The TOR Project Abuse FAQ explains that DDoS is not actually a concern at the network level over TOR because most Network Layer DDoS Attacks rely on UDP packets, where TOR only ‘supports’ properly formed TCP packets:
“Distributed denial of service (DDoS) attacks typically rely on having a group of thousands of computers all sending floods of traffic to a victim. Since the goal is to overpower the bandwidth of the victim, they typically send UDP packets since those don’t require handshakes or coordination.
But because Tor only transports correctly formed TCP streams, not all IP packets, you cannot send UDP packets over Tor. (You can’t do specialized forms of this attack like SYN flooding either.) So ordinary DDoS attacks are not possible over Tor. Tor also doesn’t allow bandwidth amplification attacks against external sites: you need to send in a byte for every byte that the Tor network will send to your destination. So in general, attackers who control enough bandwidth to launch an effective DDoS attack can do it just fine without Tor.”
For those who don’t know the fundamental difference between TCP and UDP packets: In a nutshell, TCP ensures proper payload delivery using hashes to ensure that all packets are received and re-assembled in order. If they are not, the session is usually re-established and the process starts all over again. UDP packets don’t care if the entire payload makes it or makes it in order, so this makes them a favorite for many DoS and DDoS Attacks. So if TOR isn’t providing easy pickings for DDoS attacks then how did all of those markets go down for hours and days at a time during the Spring of 2015?
Not being familiar with the popular market software platforms, Hidden Service config files or a SQL expert I can’t go into extensive detail (after all ,my thing is networking not application and databases). Remember we mentioned Layer 7 DDoS attacks? Well, from what I could put together from forums, Reddit and comments from market admins themselves, the DDoS attacks were being perpetrated at the Session or Application Layers. Rather than perpetrating a DDoS on the IP hosting the market, the hackers were executing the DDoS on the Web Server, database or market software itself. It would seem that the flaw was either in HTTP/HTTPs or the market platforms. Just as we mentioned how a TCP SYN Flood attack is executed, something similar could be executed with HTTP or application sessions I suspect.
Although it is just a short Public Service Announcement , a March 2015 post on DeepDotWeb indicated the vulnerability was with the TOR and Hidden Service application itself, not a database or HTTP. TOR Ticket 15463 from 13 months ago is entitled “Tor deals poorly with a very large number of incoming connection requests” and goes on to indicate that each new request uses a different rendezvous points. This sounds a bit like Network Layer DDoS (although one might say it’s technically Application Layer since TOR itself is responsible and crashing. A list of suggested short-term fixes included a very familiar idea for regular DoS and DDoS mitigation: load balancing (among others).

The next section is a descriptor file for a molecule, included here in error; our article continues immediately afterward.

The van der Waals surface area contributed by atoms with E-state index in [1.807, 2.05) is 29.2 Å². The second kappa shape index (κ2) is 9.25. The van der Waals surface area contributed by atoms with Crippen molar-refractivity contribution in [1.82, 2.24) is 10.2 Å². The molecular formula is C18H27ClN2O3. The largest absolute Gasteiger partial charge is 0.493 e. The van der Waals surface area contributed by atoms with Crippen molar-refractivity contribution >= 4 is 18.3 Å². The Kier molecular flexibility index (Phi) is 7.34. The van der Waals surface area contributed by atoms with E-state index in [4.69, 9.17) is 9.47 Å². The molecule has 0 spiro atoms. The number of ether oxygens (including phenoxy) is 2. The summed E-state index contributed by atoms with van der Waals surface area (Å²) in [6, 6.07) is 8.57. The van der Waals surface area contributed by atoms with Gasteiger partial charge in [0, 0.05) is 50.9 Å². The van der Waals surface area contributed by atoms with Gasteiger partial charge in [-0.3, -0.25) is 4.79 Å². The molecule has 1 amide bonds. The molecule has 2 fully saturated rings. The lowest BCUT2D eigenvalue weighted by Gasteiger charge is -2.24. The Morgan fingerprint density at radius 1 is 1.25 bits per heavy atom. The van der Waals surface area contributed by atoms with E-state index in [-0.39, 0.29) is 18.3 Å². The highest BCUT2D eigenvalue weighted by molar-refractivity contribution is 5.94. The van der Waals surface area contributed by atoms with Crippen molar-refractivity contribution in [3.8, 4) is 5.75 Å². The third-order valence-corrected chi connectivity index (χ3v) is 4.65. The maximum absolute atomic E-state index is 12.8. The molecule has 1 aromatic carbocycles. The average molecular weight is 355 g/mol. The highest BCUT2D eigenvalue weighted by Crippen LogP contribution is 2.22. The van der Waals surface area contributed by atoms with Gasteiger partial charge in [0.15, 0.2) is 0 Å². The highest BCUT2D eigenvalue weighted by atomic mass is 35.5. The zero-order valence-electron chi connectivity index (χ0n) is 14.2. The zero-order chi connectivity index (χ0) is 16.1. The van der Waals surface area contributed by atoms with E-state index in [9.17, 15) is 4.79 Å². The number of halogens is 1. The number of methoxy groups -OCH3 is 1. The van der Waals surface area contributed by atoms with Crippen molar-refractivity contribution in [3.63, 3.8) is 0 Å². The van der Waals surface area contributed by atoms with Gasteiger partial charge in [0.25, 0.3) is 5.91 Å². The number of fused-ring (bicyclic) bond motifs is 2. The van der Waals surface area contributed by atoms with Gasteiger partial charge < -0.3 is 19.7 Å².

The word is out that there has been constant work to mitigate DDoS with each new TOR version released and that a lot of it comes down to the code and application settings. Unfortunately, this goes a bit beyond my grasp of programming but from what we have been able to piece together the story of DoS and DDoS attacks on TOR read much like the same issues on the regular internet. The main difference with TOR is that the problems are being solved by TOR programmers, volunteers and even DNM admins. As mentioned one or two specific markets managed to keep going with limited downtime. Some speculated that they were the ones behind the entire attack, but I like to think it was clever administration, good old fashioned load balancing and maybe a simple firewall in front of the Hidden Service. The thing is we never know the full story about these markets because the admins are generally secretive and don’t speak to the public much or at all. You can see that the more experienced and secretive the admins are the better their markets seem to function. The last thing an admin wants to do is divulge a security breach or shortcoming on their server. As Agora has demonstrated time and time again, the best approach is to shut your mouth, take the downtime and fix the issue quietly.